Gov. Gretchen Whitmer recently signed Michigan Senate Bill 16 into law, which reforms the Housing Law of Michigan to provide that transfer of rental property between two entities under common ownership or control is not a change of ownership unless the property was inspected within two years immediately preceding the sale of transfer. The reform allows for more flexibility when transferring property between entities. Prior to the change in the law, Michigan rental properties were subject to numerous inspections when they were transferred from one type of entity to another — even if the owners of both entities were the same people.
What is The Housing Law of Michigan?
The Housing Law of Michigan establishes minimal standards for the physical condition of multi-family rental housing units in cities, villages, and townships with a population of 10,000 or more. The recent amendment to the Housing Law mandates enforcement of these standards and assigns responsibility for enforcement to local governments.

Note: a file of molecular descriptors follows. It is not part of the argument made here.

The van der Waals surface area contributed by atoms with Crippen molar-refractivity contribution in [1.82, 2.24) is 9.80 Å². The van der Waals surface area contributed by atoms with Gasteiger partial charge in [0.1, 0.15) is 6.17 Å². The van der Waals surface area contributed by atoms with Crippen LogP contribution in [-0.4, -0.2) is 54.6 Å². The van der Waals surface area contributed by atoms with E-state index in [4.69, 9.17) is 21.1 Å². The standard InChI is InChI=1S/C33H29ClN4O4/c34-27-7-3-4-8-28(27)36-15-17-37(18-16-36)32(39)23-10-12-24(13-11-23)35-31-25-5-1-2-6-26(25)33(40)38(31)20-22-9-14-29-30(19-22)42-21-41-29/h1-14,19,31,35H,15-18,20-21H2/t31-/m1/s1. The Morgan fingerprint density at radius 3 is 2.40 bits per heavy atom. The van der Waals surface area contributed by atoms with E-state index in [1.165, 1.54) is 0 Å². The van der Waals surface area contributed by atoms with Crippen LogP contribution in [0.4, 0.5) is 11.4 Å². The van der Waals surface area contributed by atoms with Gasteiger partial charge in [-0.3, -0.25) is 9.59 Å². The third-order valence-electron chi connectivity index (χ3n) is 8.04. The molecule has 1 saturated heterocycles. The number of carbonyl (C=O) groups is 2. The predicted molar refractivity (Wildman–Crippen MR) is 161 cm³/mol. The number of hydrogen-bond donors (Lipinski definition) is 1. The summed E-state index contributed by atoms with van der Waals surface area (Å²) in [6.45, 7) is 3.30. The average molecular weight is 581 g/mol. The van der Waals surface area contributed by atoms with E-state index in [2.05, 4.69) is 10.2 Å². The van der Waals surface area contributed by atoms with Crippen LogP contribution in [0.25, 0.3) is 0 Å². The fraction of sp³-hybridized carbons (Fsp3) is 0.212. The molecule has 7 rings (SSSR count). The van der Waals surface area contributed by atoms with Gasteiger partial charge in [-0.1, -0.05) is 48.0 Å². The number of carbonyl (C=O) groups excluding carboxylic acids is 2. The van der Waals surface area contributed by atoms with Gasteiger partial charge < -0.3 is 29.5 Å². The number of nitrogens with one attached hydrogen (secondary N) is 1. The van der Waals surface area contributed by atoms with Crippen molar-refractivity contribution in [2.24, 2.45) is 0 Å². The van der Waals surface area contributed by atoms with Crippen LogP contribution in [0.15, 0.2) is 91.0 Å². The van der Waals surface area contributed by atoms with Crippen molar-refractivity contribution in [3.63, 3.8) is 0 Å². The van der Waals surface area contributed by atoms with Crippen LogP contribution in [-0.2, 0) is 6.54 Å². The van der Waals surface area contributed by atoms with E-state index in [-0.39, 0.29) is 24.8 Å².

How was the Housing Law of Michigan amended?
The updated law requires that local governments inspect regulated property in a manner that is both appropriate to the needs of the community and determined to best secure compliance with the law. This includes conducting inspections on one or more of the following bases:
The law states that the maximum period between inspections of a rental property is six years – as long as the property’s most recent inspection found no violations of the law and the property has not changed ownership during a six-year period. Otherwise, the maximum period between inspections is four years.
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